Citations

MLA Citations

Visit the following website for instructions on how to properly cite and list sources you are using when conducting research on Social Studies topics.  The MLA (Modern Language Association) style is required for Social Studies classes. The Purdue University website offers a wealth of explanation as well as examples on how to properly cite a variety of sources, including articles from databases, newspapers, magazines, TV news reports, online sources, videos/films, even tweets!




APA Citations

It is important to include a list of sources (examples: books, websites, articles) used for research to support your science fair project.  
  • Create a reference page on a clean sheet of paper at the end of the research paper.  Write "References" at the top of this paper.
  • When creating the reference page, make sure to pay attention to capitalization, punctuation, and italicizing.  
  • Alphabetize the sources listed on the reference page by the authors' last names.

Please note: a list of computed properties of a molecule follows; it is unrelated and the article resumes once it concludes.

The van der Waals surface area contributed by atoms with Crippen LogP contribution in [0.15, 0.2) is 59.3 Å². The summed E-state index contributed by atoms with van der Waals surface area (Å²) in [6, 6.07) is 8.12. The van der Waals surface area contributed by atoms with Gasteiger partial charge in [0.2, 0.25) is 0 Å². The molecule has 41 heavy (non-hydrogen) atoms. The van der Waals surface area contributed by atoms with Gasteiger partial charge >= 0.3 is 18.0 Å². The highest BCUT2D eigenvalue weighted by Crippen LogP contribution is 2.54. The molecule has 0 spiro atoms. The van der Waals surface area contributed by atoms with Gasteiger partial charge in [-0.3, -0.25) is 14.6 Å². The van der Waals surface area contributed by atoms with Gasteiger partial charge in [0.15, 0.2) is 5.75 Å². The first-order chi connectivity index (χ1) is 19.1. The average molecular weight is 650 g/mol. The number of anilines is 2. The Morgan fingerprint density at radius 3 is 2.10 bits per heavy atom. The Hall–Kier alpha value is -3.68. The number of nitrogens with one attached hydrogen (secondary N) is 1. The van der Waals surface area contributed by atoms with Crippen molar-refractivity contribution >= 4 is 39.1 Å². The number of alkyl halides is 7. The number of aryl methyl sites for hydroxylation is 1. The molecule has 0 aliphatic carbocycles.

• Visit the APA citation page from Science Buddies.  

Citing: Books
Format:
Author last name, Initial of author’s first name. (Year of publication). Title of work: Capital letter also for subtitle. City of book publication location, 
        State abbreviation of book publication location: Publisher.

Note: If the citation continues onto a second line, make sure to indent.

Highmore, B. (2001). Everyday life and cultural theory. New York, NY: Scholastic Publishing.

Sanchez, F., Smith, E., Alvarez, B., & Lopez, L. (2000). Hurricanes: History's most destructive storms. Boston, MA: Oxford University Press.

Citing: One Author
  • Start with the author's last name, followed by a comma and the initial of the author's first name.  Then write the date of the source's publication in parentheses.
Cisneros, S. (1991). The house on Mango Street. Chicago, IL: Vintage Books.

Citing: More than One Author
  • When a book has more than one author, write the authors' last names followed by the initial of the authors' first names.  
  • Use an ampersand (&) between authors' names instead of writing "and."
Walker, J., & Taylor, T. (2005). Tropical storms. New York, NY: Penguin Publishers.

Sanchez, F., Smith, E., Alvarez, B., & Lopez, L. (2000). Hurricanes. Boston, MA: Scholastic Publishing.

Citing: Organization as the Author
  • When the author is an organization, start with the name of the organization.
Environmental Protection Agency. (1998). Toxic air pollution. San Francisco, CA: HarperCollins Publishers.


Additional Citation Resources:
Visit the APA citation page from Science Buddies.